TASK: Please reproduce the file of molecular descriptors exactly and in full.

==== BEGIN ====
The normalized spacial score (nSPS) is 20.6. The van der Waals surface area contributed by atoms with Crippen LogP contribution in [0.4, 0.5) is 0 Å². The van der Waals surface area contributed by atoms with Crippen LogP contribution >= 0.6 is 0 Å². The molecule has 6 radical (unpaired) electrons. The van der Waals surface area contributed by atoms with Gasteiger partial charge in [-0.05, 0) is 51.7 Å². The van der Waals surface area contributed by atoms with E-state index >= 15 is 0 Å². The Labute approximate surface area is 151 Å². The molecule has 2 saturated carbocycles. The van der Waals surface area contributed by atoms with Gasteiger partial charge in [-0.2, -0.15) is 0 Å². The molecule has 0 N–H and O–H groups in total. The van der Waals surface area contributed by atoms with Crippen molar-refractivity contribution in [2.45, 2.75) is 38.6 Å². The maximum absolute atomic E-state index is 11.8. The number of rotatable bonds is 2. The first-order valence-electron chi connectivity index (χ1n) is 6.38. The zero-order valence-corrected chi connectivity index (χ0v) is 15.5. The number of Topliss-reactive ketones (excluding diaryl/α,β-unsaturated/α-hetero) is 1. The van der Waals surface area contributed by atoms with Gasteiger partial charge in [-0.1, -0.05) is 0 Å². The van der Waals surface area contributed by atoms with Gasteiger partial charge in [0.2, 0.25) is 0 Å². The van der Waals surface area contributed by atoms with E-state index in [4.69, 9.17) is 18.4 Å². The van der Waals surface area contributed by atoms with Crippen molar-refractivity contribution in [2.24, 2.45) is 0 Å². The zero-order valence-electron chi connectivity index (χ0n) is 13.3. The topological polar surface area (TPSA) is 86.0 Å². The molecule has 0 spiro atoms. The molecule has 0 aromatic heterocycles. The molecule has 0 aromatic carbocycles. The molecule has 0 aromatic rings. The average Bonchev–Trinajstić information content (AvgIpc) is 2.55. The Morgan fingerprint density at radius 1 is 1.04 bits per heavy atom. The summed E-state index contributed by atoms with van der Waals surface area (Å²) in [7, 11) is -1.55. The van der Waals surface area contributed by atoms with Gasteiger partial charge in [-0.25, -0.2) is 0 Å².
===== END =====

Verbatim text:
The normalized spacial score (nSPS) is 20.6. The van der Waals surface area contributed by atoms with Crippen LogP contribution in [0.4, 0.5) is 0 Å². The van der Waals surface area contributed by atoms with Crippen LogP contribution >= 0.6 is 0 Å². The molecule has 6 radical (unpaired) electrons. The van der Waals surface area contributed by atoms with Gasteiger partial charge in [-0.05, 0) is 51.7 Å². The van der Waals surface area contributed by atoms with E-state index >= 15 is 0 Å². The Labute approximate surface area is 151 Å². The molecule has 2 saturated carbocycles. The van der Waals surface area contributed by atoms with Gasteiger partial charge in [-0.2, -0.15) is 0 Å². The molecule has 0 N–H and O–H groups in total. The van der Waals surface area contributed by atoms with Crippen molar-refractivity contribution in [2.45, 2.75) is 38.6 Å². The maximum absolute atomic E-state index is 11.8. The number of rotatable bonds is 2. The first-order valence-electron chi connectivity index (χ1n) is 6.38. The zero-order valence-corrected chi connectivity index (χ0v) is 15.5. The number of Topliss-reactive ketones (excluding diaryl/α,β-unsaturated/α-hetero) is 1. The van der Waals surface area contributed by atoms with Gasteiger partial charge in [-0.1, -0.05) is 0 Å². The van der Waals surface area contributed by atoms with Gasteiger partial charge in [0.2, 0.25) is 0 Å². The van der Waals surface area contributed by atoms with E-state index in [4.69, 9.17) is 18.4 Å². The van der Waals surface area contributed by atoms with Crippen molar-refractivity contribution in [2.24, 2.45) is 0 Å². The zero-order valence-electron chi connectivity index (χ0n) is 13.3. The topological polar surface area (TPSA) is 86.0 Å². The molecule has 0 spiro atoms. The molecule has 0 aromatic heterocycles. The molecule has 0 aromatic carbocycles. The molecule has 0 aromatic rings. The average Bonchev–Trinajstić information content (AvgIpc) is 2.55. The Morgan fingerprint density at radius 1 is 1.04 bits per heavy atom. The summed E-state index contributed by atoms with van der Waals surface area (Å²) in [7, 11) is -1.55. The van der Waals surface area contributed by atoms with Gasteiger partial charge in [-0.25, -0.2) is 0 Å².